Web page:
British duo Futurecop! are expert purveyors of a brand of nostalgia for anyone who came up in the 80s and early 90s, tapping into the colorful, synth-laden whimsy of things such as cartoon theme songs, John Hughes films and Saved By The Bell. On Fairy Tales, they ramp it up with a blast of great cuts for anyone who finds joy in looking back at old photographs from your birthday, when you got that My Little Pony or Transformers toys, or at shots from when you hung out with your friends with innocent carelessness and thought it was the best day of your life.
Futurecop! have traditionally taken toward retro in a fashion akin to College and his Valerie Collective — the duo for the most part have mined every pastiche of the era in a way that makes them sound like they just stepped out of a DeLorean with a bunch of gear. They’ve had their own modern flourishes, to be sure, but on Fairy Tales and throughout most of their career the focus has been on tapping the better angels of the most plastic elements of the 1980s.
That Fairy Tales is even identifiable as a Futurecop! album is a rather remarkable reality, given that the synthwave/retrowave genre is often home to a homogeneous pack of musicians all reliant on the same software synths. Songs like “Mermaids,” “Treehouse,” and “Till Eternity (I Miss You)” tap into the spirit of the band’s trademark instrumental numbers, creating a sonic landscape that would be a great soundtrack in the “reimagining” of an 80s flick or video game.
Where Futurecop! ups the ante is with its collaborations with vocalists. In the past, the preeminent Kristine has brought the band to star-worthy status on “Superheroes.” On Fairy Tales the likes of Mereki, on “Sun Is Mine,” and LA-based Dwntwn, on “Lost Love,” lend beautiful, ethereal vocals in a way that increases the integrity of the nostalgia factor tenfold. On each song, the singers add a little adventure to the colorful, fantastical journey through a land of mystical creatures and mythical loves. When paired with a band like Dwntwn, Futurecop! is especially good at creating poignant, heartfelt masterpieces.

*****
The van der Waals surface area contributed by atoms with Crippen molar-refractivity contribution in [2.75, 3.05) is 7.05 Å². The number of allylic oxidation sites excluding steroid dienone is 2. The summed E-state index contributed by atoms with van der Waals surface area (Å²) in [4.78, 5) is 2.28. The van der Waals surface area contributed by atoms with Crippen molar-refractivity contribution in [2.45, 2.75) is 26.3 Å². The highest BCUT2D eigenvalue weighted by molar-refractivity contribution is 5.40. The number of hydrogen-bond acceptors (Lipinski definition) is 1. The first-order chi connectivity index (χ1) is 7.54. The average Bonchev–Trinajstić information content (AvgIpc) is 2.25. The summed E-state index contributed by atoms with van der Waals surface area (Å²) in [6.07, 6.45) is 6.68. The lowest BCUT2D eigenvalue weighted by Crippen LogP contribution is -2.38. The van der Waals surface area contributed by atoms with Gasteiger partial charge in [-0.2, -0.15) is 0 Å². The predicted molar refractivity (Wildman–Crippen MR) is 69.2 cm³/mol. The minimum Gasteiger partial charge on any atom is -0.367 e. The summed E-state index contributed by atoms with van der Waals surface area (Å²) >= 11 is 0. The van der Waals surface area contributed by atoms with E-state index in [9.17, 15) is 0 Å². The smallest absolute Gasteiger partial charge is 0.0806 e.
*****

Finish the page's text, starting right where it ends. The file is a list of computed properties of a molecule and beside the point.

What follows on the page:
The best song on the album is the closer, “Y.F.L.,” a collaboration with Lauren Brown of indie band Twin Oaks and Israeli synthwave producer Highway Superstar. It moves along slowly with Brown unleashing a subdued and serenely wistful performance that lives in the airy space with polite synthesizers, the syncopated beat of your favorite 80s ballads, melancholy guitars and the occasional saxophone.
No matter how exciting the adventure is when it kicks off, it ends on that bittersweet note. We followed our protagonists — whomever they are, maybe us? — through a colorful array of exposition, rose-colored perspectives and sugary melodies, without noticing all of that was wearing away slowly, and not always perceptibly, until finally at the end the curtain falls.
We’re left with the unsettling realization that perhaps following ourselves down the rabbit hole of fantasy will leave us with the feeling that wherever we go, there we are.
The record is out now on iTunes and pretty much everywhere else.